You can easily change the color of your Start Menu and Taskbar. Head to Settings > Personalization > Colors to get started. Windows lets you pick a single accent color from a small group of colors. That color will show on your Start menu, Taskbar, and Action Center. Just click any color you want to use. You can also let Windows pick an accent color for you based on your current background wallpaper by selecting the “Automatically pick an accent color from my background” option.
Next, scroll down just a bit and turn on the “Show color on Start, taskbar, and action center” option. Note that you also have options here for making your Start menu, taskbar, and action center transparent and whether you want to show that same accent color on the title bar of app and folder windows.
Choose Whether Recently Added and Most Used Apps Appear on the Start Menu
By default, your Start menu displays several of your recently installed and most used apps on the left-hand side.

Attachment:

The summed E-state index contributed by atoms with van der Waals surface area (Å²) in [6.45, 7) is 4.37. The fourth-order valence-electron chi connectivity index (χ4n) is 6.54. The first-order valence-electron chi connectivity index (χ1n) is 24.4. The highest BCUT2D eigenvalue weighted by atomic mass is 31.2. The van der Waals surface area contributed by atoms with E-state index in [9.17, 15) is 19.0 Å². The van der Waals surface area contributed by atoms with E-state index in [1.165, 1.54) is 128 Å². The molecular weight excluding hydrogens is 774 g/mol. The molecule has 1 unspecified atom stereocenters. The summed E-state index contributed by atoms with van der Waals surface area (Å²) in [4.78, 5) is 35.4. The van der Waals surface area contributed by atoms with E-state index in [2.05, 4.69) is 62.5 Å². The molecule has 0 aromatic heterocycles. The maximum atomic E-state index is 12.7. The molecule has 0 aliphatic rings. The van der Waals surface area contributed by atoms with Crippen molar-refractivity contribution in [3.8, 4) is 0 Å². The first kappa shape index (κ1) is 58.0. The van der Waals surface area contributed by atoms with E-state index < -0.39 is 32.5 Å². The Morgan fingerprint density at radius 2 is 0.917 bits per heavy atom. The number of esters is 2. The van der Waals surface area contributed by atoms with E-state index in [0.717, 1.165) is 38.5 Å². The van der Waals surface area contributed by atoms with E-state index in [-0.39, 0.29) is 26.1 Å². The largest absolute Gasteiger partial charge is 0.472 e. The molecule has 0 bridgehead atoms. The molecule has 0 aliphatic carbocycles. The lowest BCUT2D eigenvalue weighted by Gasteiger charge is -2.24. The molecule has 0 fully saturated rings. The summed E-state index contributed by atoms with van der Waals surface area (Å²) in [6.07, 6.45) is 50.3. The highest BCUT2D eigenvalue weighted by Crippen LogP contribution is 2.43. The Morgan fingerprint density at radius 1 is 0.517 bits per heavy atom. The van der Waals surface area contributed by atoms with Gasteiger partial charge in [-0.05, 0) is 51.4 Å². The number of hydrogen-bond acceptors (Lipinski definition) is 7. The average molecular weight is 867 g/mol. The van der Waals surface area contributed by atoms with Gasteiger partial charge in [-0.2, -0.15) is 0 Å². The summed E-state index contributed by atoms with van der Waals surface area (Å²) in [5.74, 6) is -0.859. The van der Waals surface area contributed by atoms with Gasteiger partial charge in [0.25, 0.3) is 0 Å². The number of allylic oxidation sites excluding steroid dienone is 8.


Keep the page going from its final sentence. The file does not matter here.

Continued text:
If you don’t like these–say you’d rather just see your full list of apps without having to scroll for it–they’re both easy to turn off. Head to Settings > Personalization > Start. Look for the “Show most used apps” and “Show recently added apps” options and turn one or both off.
Choose Which Folders Appear on the Start Menu
With the Windows 10 Anniversary Update, you’ve likely noticed that the User, Settings, and Power options got tucked away in a tiny column on the far left of the Start menu. Click the button at the top left of the Start menu to expand this column.
You can see those same options with their full names and also a lot of nice, inviting open space above them. You can add stuff to that space.